Anytime I need to do some real work on this project, it's easier to just replace the call site of the component with the final HTML output, and move any required logic to the top level.

Turns out that across the multiple call sites, the final HTML output isn't really the same and this forgoes all the messy conditional logic and awkward data massaging that the original developer included.

As far as buttons go, the easiest is to just use

  <a href="#" class="button">Click Here</a>

  <a href="#" class="button button-primary">Click Here</a>
everywhere. Look at that, turns out CSS is a component framework already ;)

It is insane that HTML has no "include". None of all this would be needed if we could just do:

<include src="myComponent.html>

it was proposed and implemented, then the standards body did an about-face.

https://hacks.mozilla.org/2015/06/the-state-of-web-component... (ctrl+f "HTML Imports")

"HTML Imports do lend themselves well to a simpler/more declarative workflow. [...] Imports don’t offer enough control to be taken seriously as a dependency management solution. [...] Mozilla had a working implementation behind a flag, but struggled through an incomplete specification."

which to me reads a bit like: "js frameworks won't use it, and the spec didn't get enough love because everybody's only thinking about frameworks rather than vanilla-js."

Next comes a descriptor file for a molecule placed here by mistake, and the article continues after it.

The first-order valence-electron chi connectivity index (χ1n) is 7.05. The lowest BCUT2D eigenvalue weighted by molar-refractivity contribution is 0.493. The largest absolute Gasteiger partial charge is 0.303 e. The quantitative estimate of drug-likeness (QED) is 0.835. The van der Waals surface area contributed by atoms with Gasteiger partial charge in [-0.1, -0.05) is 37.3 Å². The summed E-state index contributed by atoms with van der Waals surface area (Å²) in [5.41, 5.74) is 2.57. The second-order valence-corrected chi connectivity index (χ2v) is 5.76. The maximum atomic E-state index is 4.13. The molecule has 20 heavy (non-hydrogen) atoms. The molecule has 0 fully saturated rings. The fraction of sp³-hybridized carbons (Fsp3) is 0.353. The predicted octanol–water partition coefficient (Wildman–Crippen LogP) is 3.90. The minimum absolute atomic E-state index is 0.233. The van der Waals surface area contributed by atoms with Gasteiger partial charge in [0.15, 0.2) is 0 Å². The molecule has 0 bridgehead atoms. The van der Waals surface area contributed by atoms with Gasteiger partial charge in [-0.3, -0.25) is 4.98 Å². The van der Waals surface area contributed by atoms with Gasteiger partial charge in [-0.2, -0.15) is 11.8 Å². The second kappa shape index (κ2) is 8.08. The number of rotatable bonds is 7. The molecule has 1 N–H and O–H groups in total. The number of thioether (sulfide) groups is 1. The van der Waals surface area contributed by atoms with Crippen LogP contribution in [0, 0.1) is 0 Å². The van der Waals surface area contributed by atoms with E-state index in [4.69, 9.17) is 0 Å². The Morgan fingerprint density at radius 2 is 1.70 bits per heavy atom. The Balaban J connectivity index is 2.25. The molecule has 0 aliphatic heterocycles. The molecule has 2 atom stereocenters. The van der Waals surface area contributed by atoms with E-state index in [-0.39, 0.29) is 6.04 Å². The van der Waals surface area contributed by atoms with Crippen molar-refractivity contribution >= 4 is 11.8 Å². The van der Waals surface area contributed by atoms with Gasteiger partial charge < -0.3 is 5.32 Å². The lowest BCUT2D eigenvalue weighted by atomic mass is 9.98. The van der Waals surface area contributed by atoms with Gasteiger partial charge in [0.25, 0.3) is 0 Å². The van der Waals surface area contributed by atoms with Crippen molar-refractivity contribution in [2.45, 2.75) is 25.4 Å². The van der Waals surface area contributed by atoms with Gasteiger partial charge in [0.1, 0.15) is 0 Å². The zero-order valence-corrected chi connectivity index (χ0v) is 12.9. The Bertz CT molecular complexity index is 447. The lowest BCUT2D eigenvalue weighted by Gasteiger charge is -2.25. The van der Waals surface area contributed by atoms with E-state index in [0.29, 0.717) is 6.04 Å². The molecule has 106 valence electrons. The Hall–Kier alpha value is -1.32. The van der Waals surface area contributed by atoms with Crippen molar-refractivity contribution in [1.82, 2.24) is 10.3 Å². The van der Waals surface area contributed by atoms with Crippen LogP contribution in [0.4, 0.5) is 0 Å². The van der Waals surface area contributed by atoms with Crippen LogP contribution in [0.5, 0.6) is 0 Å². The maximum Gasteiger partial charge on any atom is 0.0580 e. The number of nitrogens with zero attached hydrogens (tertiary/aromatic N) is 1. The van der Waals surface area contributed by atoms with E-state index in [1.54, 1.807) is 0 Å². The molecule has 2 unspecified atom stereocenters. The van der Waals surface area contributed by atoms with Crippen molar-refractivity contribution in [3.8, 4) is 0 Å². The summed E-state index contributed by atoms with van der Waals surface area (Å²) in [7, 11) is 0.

Actually, they are waiting for module Imports to standardize and get some actual real-world usage. Once that happens, they may move onto HTML Imports. But I feel like they could probably get away with just doing `import Template from "./somefile.html"` using module resolvers.

It's disappointing that JS Frameworks are driving the HTML spec.

HTML Imports was not an <include> mechanism though.

It was much more akin to JS imports. HTML files would be side-effectful, then you could use the elements they defined, like <x-foo>.


A web that was built on documents fragments because the JS and server-side developers think writing raw HTML and CSS is gross.

Email developers would like a word with them.

This isn't going away, and at some point, adding more abstractions is actually harmful.

As I have little else to do at this point - Tl;dr When you work for a public library, but are closed the public, nothing happens - I'm rewriting a small microsite I made for job hunting purposes.

Other than a Service Worker cache, it's markup and styles all the way down, stitched together with Make.

For my blog, I've stuck with Liquid, because Jekyll - which I actually like (ducks) - will be interesting to see if this gets revived and actually lands one day.

_This_ front end developer _loves_ writing HTML and CSS, regardless of my previous several years of JS, React, Angular, Backbone etc.

would you mind sharing the source or stack for your microsite? your setup sounds like something i'd enjoy using.